Bay Bridge question answered
An earlier reader was wondering about the operations of the Bay Bridge. Though he got the acronym for the agency wrong (the MTA is the Maryland Transit Administration while the Maryland Transportation Authority uses the clunky MdTA), that's the fault of the General Assembly's lack of imagination in naming agencies. Here's what he had to say:
There's really no need for the MTA to have 2-way traffic on the 3 lanes bridge. If they had any common sense, they should use the 2 lanes bridge for westbound and the 3 lanes bridge for eastbound and reverse direction come Monday. This should be the safest way for traveling across the Bay Bridge.
I raised that issue with the authority and got the following response:
Please thank your reader for inquiring about switching the Bay Bridge traffic pattern so that westbound traffic travels the two-lane eastbound span and eastbound traffic travels the three-lane westbound span.
In order to accommodate such a traffic pattern, significant construction would need to occur along the bridge approaches on both shores, including construction of fly-over ramps and access lanes. In addition to planning, design and construction costs, such ramps would incur ongoing maintenance and security costs, as well as annual inspection costs.
We appreciate your reader’s interest in the Bay Bridge. We’d like to remind travelers to Stay Alert So No One Gets Hurt during this busy holiday weekend. Bay Bridge travelers can call 1-877-BAYSPAN (229-7726) for 24/7 traffic conditions and visit www.baybridge.com to view bridge traffic cameras and sign up for email alerts.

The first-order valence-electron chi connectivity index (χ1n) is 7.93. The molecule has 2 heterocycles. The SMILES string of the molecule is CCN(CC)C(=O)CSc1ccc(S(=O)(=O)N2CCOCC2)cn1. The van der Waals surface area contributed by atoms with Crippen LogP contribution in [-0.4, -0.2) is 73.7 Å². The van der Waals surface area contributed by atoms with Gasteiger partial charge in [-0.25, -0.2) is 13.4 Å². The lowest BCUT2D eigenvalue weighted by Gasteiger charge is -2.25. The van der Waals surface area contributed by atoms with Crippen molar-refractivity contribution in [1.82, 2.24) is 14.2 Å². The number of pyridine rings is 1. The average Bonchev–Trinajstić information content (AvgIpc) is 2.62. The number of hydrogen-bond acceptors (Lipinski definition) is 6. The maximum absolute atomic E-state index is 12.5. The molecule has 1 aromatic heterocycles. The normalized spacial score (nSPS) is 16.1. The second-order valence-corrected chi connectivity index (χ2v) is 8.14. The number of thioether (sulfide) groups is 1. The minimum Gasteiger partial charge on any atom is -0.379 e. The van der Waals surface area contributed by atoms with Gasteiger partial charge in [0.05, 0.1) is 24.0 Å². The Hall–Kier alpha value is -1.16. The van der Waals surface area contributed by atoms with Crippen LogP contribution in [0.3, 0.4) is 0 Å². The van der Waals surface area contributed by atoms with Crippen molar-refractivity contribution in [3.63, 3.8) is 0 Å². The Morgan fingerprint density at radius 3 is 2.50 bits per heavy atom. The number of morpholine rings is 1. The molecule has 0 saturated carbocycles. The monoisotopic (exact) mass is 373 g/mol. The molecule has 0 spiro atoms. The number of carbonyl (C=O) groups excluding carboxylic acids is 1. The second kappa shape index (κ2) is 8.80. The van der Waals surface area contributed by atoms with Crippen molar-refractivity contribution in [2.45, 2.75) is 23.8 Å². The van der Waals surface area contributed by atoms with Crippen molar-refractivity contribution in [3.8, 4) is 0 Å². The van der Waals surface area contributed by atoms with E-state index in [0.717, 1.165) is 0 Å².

Kelly L. Melhem
Deputy Director of Communications
Maryland Transportation Authority
Let me add to that: Adding the type of fly-over ramps it would take to allow such movements would easily take hundreds of millions -- if not more than a billion -- dollars. The project would likely involve higher tolls.
In addition, the planning and engineering of such a project would take more years than most people would think. There would have to be federal environmental studies, public hearings, local government input, General Assembly review -- to name just a few of the hoops. Then you'd have the question about whether it makes sense to invest that money in an already aging bridge. Oh, and there could be court challenges to any decision that was made.
So we're likely talking about decades before construction if this were judged a worthy idea. Nothing is easy when it comes to major transportation projects.